Uminari Taiko is a non-profit, community-focused drumming collective based in Victoria, British Columbia. We perform regularly in Victoria and around Vancouver Island at schools, festivals and private functions and also share the joy of taiko drumming through classes and workshops.
Uminari can be translated to “roaring sea”—the sound of waves crashing onto rocky shores and the silences in between. It captures the essence of taiko and the windy, wave-swept conditions which are common on parts of our island.
In 2002, six like-minded individuals (Brad Lewis, Marcin Sawicki, Jacob Derksen, Margie Parikh, Valerie Watanabe and Deb Shepherd) founded Uminari Taiko, with a vision of sharing and promoting the art of Japanese taiko drumming through instruction and performances.
The formative years consisted on practising on old car tires covered with duct tape, progressing to one-sided drums fashioned from sections of sewer pipe. Eventually, thanks to sufficient funding from sponsoring organizations, Uminari Taiko acquired authentic equipment.
In 2017 Arlin discovered an energetic taiko performance at a Tokyo street fair and decided taiko would be her next passion. She signed up for workshops and classes with Uminari Taiko right away. Her previous musical history combined with a 20+ years of training in Japanese martial arts makes taiko a perfect fit. She enjoys learning new songs & rhythms with a unique ensemble.
Clara was originally from Hong Kong and had lived in Alberta since coming to Canada as a teenager. She enjoys the drum beat and could be found attending anything from West African drum circles to pow wows and jazz performances. Her first exposure to taiko was through a workshop with Todoroki Taiko, a Calgary group which is now defunct. She subsequently attended two workshops and a performance by Kita No Taiko in Edmonton. Clara particularly appreciates the aesthetic elegance of taiko drumming and the community energy that comes from playing together, as she quotes “one person does not make a performance.”
A longtime, fifth-generation Victorian, Douglas has been interested in Japanese music, language and culture for a long time and taiko drumming seemed like a natural fit. He has always been interested in drumming since his early days in high school as a member of the school band. The rhythm and dancing in taiko is always a challenge and very enjoyable. But getting to bang out one’s frustrations on taiko drums is always a natural high for him. Douglas also dragon boats, and so taiko is a natural complement to dragon boating.
Susan took taiko classes from the founding members in the early days. She remembers Marcin teaching the basics on garbage cans and sewer pipe drums and she had so much fun she knew she wanted to continue. Since then she’s been inspired by many American and Japanese taiko players at the annual conferences attended by Uminari Taiko and she incorporates that learning into the group’s repertoire and skill set.
Tsugio has been involved with Uminari Taiko since its inception helping to organize the Katari Workshop that led to the formation of UT. He joined UT in 2004 and has become an avid taiko devotee. He enjoys sharing taiko through performing and teaching and attending taiko conferences. Taiko not only gives him creative satisfaction but also helps him connect with his Japanese cultural roots.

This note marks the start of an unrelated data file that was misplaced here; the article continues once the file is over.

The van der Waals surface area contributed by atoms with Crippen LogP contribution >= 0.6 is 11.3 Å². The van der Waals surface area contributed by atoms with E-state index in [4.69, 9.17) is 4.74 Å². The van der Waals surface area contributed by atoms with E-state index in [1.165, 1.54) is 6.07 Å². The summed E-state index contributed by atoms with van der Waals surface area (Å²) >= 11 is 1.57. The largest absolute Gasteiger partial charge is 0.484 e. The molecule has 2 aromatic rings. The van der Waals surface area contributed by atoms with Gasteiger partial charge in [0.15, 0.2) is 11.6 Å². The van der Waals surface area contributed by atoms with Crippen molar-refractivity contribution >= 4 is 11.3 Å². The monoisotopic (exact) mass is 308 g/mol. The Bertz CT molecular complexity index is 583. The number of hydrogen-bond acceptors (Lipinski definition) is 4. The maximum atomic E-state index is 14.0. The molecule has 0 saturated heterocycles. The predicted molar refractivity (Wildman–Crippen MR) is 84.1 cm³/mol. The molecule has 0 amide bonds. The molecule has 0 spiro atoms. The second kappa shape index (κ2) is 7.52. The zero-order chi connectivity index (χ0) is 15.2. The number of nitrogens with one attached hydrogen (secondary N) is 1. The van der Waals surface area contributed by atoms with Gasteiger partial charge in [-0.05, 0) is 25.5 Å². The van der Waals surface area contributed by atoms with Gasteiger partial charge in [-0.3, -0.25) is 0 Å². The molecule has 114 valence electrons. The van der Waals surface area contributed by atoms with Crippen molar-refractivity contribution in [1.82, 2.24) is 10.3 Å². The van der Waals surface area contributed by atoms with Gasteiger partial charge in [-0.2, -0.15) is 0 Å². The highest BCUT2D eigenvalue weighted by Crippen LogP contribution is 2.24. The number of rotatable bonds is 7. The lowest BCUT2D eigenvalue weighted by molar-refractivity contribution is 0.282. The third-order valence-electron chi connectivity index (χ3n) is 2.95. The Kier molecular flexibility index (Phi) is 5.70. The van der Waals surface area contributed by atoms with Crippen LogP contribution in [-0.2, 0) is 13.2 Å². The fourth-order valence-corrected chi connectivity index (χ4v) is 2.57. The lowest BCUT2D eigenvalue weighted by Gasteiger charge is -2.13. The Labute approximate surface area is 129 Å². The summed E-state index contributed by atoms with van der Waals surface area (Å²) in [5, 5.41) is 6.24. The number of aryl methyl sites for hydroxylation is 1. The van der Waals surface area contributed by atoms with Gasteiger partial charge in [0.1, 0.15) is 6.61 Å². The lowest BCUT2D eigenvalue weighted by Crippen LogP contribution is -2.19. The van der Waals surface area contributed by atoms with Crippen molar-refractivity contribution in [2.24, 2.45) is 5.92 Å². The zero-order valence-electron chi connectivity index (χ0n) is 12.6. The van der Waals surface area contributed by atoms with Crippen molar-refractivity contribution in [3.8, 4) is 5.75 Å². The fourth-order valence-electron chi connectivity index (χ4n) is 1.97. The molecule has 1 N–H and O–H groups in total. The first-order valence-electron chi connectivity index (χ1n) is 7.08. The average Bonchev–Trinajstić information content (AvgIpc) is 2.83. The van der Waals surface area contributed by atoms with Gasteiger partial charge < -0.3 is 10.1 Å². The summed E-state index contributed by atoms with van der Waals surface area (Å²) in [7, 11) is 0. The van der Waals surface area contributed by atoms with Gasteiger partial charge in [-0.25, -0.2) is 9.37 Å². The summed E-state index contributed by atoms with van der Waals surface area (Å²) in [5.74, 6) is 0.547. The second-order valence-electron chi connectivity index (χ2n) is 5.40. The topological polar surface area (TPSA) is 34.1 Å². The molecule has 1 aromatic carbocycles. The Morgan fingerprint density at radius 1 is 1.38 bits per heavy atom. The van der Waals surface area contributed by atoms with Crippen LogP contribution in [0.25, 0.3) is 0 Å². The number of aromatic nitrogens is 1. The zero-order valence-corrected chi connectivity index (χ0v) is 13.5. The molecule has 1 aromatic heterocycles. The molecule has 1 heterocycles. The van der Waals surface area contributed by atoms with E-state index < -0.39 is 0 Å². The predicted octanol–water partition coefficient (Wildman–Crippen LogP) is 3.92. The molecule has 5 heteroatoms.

Music has always been in Cadence’s life, starting with classical piano as a child then saxophone in high school. She fell in love with percussion through South Indian Carnatic music in 2009 and West African drumming when she returned home to Calgary. Always wanting to learn taiko, she began classes with Uminari Taiko after moving to Victoria in 2015. She’s been performing with the ensemble since 2017, first as an apprentice then full member in 2018.
Ken has always been keen on activities which involve hitting and throwing things, hence his captivation to certain sports and percussion instruments. He played the side drum in a drum and bugle band in Army Cadets – then he was the lead drummer in the Royal Military College Pipe Band. After retirement to Victoria he was made aware of the existence of Uminari Taiko, and he became an apprentice in 2009.
Gayle attended her first Uminari Taiko workshop at 50 years young and has been playing to her heart’s delight ever since. Approaching taiko as musical conversation, she especially enjoys performing and facilitating introductory workshops while meeting and encouraging new students.
Gayle helps to build Uminari Taiko’s ki and kumi with a positive approach to learning, mentoring and supporting the group in practice and in play.
Japan-born Teruyo grew up with the sound of taiko. In 1992 she encountered Kumi Daiko then Tokyo’s Oedo Sukeroku Daiko before performing on The Ship for World Youth at sea as well as during official visits at ports of call. In 1997 she joined Montreal’s Arashi Daiko after a fortunate meeting with its leader Mikio. After moving to Victoria Teruyo joined Uminari Taiko in 2003 as a most experienced player.
Today, Teruyo’s taiko life is influenced by attending regional gatherings and North American Taiko Conferences.
Kana Tsuji (apprentice)
Growing up in Japan Kana and her family joined her hometown’s Hayashi Taiko group learning to play Taiko, Fue and other instruments for over 10 years. Today she remembers the excitement of learning new songs and performing for her community with family and friends.
Kana joined Uminari Taiko in 2020 and she’s very excited to be able to do what she loves again, and looking forward to future experiences with the group!
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